Updated on April 5 at 2:44 p.m. ET
In a recurring segment on his show, The O’Reilly Factor, Bill O’Reilly likes to take on an “Unresolved Problem,” something he judges the media and national conversation at large to have glossed over without a close enough look. Now O’Reilly and his network are facing an unresolved problem of their own, in the wake of the publication of a New York Times investigation that found that he and his employers have paid out a total of $13 million to settle with five women who alleged O’Reilly had harassed them, sexually or otherwise. Making matters worse, a follow-up report turned up yet another claim against Roger Ailes, the former Fox News chairman who himself was ousted last summer amid a host of sexual harassment allegations.
As of Wednesday afternoon, 31 companies have said they won’t do business with The O’Reilly Factor, either by pulling ads slated to air during O’Reilly’s 8 o’clock show or by committing to stop running ads on the show in the future. Among those advertisers were GlaxoSmithKline, BMW, Mercedes-Benz, Allstate, UNTUCKit, T. Rowe Price, Bayer, Esurance, Subaru, and Orkin.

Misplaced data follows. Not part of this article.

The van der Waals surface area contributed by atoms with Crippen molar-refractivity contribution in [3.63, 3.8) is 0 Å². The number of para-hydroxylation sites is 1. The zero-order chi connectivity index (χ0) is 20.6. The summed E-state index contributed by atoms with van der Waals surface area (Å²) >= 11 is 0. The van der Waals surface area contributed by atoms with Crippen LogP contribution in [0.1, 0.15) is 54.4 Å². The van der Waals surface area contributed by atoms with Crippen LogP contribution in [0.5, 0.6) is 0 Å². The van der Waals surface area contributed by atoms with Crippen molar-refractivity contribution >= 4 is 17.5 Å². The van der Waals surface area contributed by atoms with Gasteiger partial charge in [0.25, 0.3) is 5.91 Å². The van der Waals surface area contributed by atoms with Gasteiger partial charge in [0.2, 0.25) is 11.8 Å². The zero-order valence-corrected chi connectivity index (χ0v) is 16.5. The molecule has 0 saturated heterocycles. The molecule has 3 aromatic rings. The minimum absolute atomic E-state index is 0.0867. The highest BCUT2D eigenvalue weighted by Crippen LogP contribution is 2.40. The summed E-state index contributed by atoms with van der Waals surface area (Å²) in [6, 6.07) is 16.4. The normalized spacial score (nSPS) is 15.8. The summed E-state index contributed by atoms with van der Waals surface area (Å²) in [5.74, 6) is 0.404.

The public firestorm is perhaps not surprising given some of the details in the Times report, which expands on what has been publicly reported about two cases that were already known and brings three others to light for the first time: In one case, a female Fox News employee said that while she was on the phone with O’Reilly, it sounded like he was masturbating, and in more than one instance the complaints allege that O’Reilly stopped his show from working with women who had rebuffed his sexual advances.